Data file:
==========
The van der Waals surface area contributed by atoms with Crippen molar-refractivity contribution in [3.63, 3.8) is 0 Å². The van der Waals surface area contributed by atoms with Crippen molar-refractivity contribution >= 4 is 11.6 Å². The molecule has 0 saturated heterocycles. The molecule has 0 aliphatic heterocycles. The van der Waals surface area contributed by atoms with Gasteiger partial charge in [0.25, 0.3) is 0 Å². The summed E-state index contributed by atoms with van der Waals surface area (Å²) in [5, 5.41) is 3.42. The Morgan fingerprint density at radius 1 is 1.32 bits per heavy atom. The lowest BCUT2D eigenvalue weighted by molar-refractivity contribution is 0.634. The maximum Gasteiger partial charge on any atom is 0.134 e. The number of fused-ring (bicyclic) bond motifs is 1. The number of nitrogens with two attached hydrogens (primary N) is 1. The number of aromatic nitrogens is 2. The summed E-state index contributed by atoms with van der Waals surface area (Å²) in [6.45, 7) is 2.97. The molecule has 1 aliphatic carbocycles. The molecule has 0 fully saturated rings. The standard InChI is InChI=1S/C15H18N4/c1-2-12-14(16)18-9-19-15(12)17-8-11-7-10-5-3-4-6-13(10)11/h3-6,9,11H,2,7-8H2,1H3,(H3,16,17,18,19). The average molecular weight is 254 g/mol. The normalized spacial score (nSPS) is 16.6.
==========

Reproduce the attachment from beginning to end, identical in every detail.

The van der Waals surface area contributed by atoms with Crippen molar-refractivity contribution in [3.63, 3.8) is 0 Å². The van der Waals surface area contributed by atoms with Crippen molar-refractivity contribution >= 4 is 11.6 Å². The molecule has 0 saturated heterocycles. The molecule has 0 aliphatic heterocycles. The van der Waals surface area contributed by atoms with Gasteiger partial charge in [0.25, 0.3) is 0 Å². The summed E-state index contributed by atoms with van der Waals surface area (Å²) in [5, 5.41) is 3.42. The Morgan fingerprint density at radius 1 is 1.32 bits per heavy atom. The lowest BCUT2D eigenvalue weighted by molar-refractivity contribution is 0.634. The maximum Gasteiger partial charge on any atom is 0.134 e. The number of fused-ring (bicyclic) bond motifs is 1. The number of nitrogens with two attached hydrogens (primary N) is 1. The number of aromatic nitrogens is 2. The summed E-state index contributed by atoms with van der Waals surface area (Å²) in [6.45, 7) is 2.97. The molecule has 1 aliphatic carbocycles. The molecule has 0 fully saturated rings. The standard InChI is InChI=1S/C15H18N4/c1-2-12-14(16)18-9-19-15(12)17-8-11-7-10-5-3-4-6-13(10)11/h3-6,9,11H,2,7-8H2,1H3,(H3,16,17,18,19). The average molecular weight is 254 g/mol. The normalized spacial score (nSPS) is 16.6.